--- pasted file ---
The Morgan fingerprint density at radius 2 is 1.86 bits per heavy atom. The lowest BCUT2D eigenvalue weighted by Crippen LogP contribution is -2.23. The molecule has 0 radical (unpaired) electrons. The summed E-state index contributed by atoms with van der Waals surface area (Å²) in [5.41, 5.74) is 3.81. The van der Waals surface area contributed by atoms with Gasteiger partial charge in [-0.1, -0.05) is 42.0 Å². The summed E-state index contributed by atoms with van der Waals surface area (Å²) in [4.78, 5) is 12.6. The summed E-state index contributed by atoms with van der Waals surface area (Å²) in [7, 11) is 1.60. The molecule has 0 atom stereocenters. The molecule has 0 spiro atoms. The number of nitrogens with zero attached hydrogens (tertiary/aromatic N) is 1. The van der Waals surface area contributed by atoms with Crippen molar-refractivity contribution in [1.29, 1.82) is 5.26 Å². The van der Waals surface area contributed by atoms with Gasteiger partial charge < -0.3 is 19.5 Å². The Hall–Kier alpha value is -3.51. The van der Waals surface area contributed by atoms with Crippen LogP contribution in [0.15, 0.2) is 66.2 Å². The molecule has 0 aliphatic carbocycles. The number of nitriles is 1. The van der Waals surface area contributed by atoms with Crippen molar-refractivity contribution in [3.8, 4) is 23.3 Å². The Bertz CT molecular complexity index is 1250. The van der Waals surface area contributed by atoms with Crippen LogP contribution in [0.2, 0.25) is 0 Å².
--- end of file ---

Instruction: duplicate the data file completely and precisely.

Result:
The Morgan fingerprint density at radius 2 is 1.86 bits per heavy atom. The lowest BCUT2D eigenvalue weighted by Crippen LogP contribution is -2.23. The molecule has 0 radical (unpaired) electrons. The summed E-state index contributed by atoms with van der Waals surface area (Å²) in [5.41, 5.74) is 3.81. The van der Waals surface area contributed by atoms with Gasteiger partial charge in [-0.1, -0.05) is 42.0 Å². The summed E-state index contributed by atoms with van der Waals surface area (Å²) in [4.78, 5) is 12.6. The summed E-state index contributed by atoms with van der Waals surface area (Å²) in [7, 11) is 1.60. The molecule has 0 atom stereocenters. The molecule has 0 spiro atoms. The number of nitrogens with zero attached hydrogens (tertiary/aromatic N) is 1. The van der Waals surface area contributed by atoms with Crippen molar-refractivity contribution in [1.29, 1.82) is 5.26 Å². The van der Waals surface area contributed by atoms with Gasteiger partial charge < -0.3 is 19.5 Å². The Hall–Kier alpha value is -3.51. The van der Waals surface area contributed by atoms with Crippen LogP contribution in [0.15, 0.2) is 66.2 Å². The molecule has 0 aliphatic carbocycles. The number of nitriles is 1. The van der Waals surface area contributed by atoms with Crippen molar-refractivity contribution in [3.8, 4) is 23.3 Å². The Bertz CT molecular complexity index is 1250. The van der Waals surface area contributed by atoms with Crippen LogP contribution in [0.2, 0.25) is 0 Å².